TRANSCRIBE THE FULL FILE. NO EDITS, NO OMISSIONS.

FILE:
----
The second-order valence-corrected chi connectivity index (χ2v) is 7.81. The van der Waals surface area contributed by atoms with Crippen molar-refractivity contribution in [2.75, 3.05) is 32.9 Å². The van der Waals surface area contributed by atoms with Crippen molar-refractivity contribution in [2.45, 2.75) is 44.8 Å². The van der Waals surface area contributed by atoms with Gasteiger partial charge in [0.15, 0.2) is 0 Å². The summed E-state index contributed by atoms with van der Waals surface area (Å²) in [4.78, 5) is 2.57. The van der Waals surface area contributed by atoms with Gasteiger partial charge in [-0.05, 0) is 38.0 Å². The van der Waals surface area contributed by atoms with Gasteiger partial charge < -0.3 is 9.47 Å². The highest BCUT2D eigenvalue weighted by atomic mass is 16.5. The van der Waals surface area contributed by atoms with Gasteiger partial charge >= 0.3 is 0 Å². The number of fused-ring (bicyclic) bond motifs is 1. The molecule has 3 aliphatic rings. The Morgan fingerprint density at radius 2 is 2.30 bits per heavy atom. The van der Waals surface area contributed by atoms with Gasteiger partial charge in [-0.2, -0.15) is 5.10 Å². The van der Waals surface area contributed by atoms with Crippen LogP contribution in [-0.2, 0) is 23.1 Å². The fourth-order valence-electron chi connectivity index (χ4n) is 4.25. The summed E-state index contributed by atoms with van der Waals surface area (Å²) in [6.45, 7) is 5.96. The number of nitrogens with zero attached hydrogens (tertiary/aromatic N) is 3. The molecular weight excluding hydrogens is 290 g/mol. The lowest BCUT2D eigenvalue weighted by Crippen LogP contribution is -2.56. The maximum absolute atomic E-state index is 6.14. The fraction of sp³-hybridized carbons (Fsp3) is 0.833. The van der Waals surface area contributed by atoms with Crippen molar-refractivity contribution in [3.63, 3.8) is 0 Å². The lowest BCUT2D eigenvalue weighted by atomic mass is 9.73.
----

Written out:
The second-order valence-corrected chi connectivity index (χ2v) is 7.81. The van der Waals surface area contributed by atoms with Crippen molar-refractivity contribution in [2.75, 3.05) is 32.9 Å². The van der Waals surface area contributed by atoms with Crippen molar-refractivity contribution in [2.45, 2.75) is 44.8 Å². The van der Waals surface area contributed by atoms with Gasteiger partial charge in [0.15, 0.2) is 0 Å². The summed E-state index contributed by atoms with van der Waals surface area (Å²) in [4.78, 5) is 2.57. The van der Waals surface area contributed by atoms with Gasteiger partial charge in [-0.05, 0) is 38.0 Å². The van der Waals surface area contributed by atoms with Gasteiger partial charge < -0.3 is 9.47 Å². The highest BCUT2D eigenvalue weighted by atomic mass is 16.5. The van der Waals surface area contributed by atoms with Gasteiger partial charge >= 0.3 is 0 Å². The number of fused-ring (bicyclic) bond motifs is 1. The molecule has 3 aliphatic rings. The Morgan fingerprint density at radius 2 is 2.30 bits per heavy atom. The van der Waals surface area contributed by atoms with Gasteiger partial charge in [-0.2, -0.15) is 5.10 Å². The van der Waals surface area contributed by atoms with Crippen LogP contribution in [-0.2, 0) is 23.1 Å². The fourth-order valence-electron chi connectivity index (χ4n) is 4.25. The summed E-state index contributed by atoms with van der Waals surface area (Å²) in [6.45, 7) is 5.96. The number of nitrogens with zero attached hydrogens (tertiary/aromatic N) is 3. The molecular weight excluding hydrogens is 290 g/mol. The lowest BCUT2D eigenvalue weighted by Crippen LogP contribution is -2.56. The maximum absolute atomic E-state index is 6.14. The fraction of sp³-hybridized carbons (Fsp3) is 0.833. The van der Waals surface area contributed by atoms with Crippen molar-refractivity contribution in [3.63, 3.8) is 0 Å². The lowest BCUT2D eigenvalue weighted by atomic mass is 9.73.